The “Codex on the Flight of Birds” will be on view at the National Air and Space Museum from Sept. 13 until Oct. 22. The notebook, which was written from right to left, describes the use of flight testing apparatus to understand aerodynamics. (Smithsonian Institution Libraries )

As part of the Year of Italian Culture in the United States, Leonardo da Vinci’s “Codex on the Flight of Birds” will make its second appearance on American soil at the Smithsonian’s National Air and Space Museum. The notebook, on loan from the Biblioteca Reale in Turin, Italy, dates back to approximately 1505 and contains da Vinci’s schemes, scribblings and sketches about bird flight and — though he was about 400 years early to the party — the possibility of mechanical aviation.

“Leonardo da Vinci materials very rarely travel, even within Europe,” said Peter Jakab, chief curator at the Air and Space Museum. “To have a da Vinci item come to the United States for a public exhibit is extraordinary.”

The codex will be digitized so visitors can flip through each of the 18 folios on monitors. It’s one of da Vinci’s only notebooks dedicated to a single subject. In it, he explored “issues about aerodynamics, the importance of lightweight structures [in flight], the position of the pilot and how he would need to fly the airplane,” Jakab said. “He even hints at the force that Newton would later define as gravity.”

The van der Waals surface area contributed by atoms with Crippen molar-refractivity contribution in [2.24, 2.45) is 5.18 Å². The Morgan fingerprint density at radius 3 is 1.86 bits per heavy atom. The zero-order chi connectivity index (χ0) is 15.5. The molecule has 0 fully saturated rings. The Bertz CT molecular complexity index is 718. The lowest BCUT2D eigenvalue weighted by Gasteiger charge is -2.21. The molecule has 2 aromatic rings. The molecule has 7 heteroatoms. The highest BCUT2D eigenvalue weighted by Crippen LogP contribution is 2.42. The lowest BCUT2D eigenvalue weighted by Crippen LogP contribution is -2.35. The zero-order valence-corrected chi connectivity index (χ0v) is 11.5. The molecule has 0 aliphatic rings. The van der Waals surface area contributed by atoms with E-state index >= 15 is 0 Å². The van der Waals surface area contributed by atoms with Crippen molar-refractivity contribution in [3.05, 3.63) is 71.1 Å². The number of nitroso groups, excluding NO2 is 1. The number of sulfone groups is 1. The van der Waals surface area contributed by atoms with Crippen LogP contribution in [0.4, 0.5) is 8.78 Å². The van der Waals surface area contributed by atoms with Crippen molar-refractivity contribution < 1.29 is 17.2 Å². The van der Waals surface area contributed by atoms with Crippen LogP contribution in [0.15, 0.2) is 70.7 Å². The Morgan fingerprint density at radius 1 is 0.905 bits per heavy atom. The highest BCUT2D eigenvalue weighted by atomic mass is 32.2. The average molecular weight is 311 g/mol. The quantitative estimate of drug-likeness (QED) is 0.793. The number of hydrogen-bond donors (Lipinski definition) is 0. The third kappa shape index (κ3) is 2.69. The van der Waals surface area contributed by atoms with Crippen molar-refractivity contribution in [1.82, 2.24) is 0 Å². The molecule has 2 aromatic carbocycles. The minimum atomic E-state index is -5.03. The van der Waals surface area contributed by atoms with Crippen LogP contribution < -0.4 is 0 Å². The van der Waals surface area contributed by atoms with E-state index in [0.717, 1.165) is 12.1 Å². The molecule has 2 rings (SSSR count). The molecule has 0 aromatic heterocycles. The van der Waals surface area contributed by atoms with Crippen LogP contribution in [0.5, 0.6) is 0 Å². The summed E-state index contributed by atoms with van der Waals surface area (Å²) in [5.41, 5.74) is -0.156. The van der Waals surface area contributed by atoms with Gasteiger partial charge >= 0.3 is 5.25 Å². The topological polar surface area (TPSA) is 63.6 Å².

Da Vinci died more than 300 years before Orville and Wilbur Wright were born, yet as a nod to “the foreshadowing quality” of da Vinci’s work, this codex will be on display in the same exhibition space as “The Wright Brothers & The Invention of the Aerial Age,” whose main attraction is the Wrights’ 1903 Flyer: the first successful powered aircraft on the face of the Earth.

“When you look at what the Wright Brothers did,” Jakab said, “you see these concepts that da Vinci had identified in rudimentary form appearing in the work of the people who actually created the airplane in the 20th century.”

Da Vinci “lived a 15th century life, but he really saw the modern world in his mind’s eye. And many of the things that he did were not only without peer in his own time, but were so prescient for the distant future.”

The codex will be on display Sept. 13 through Oct. 22.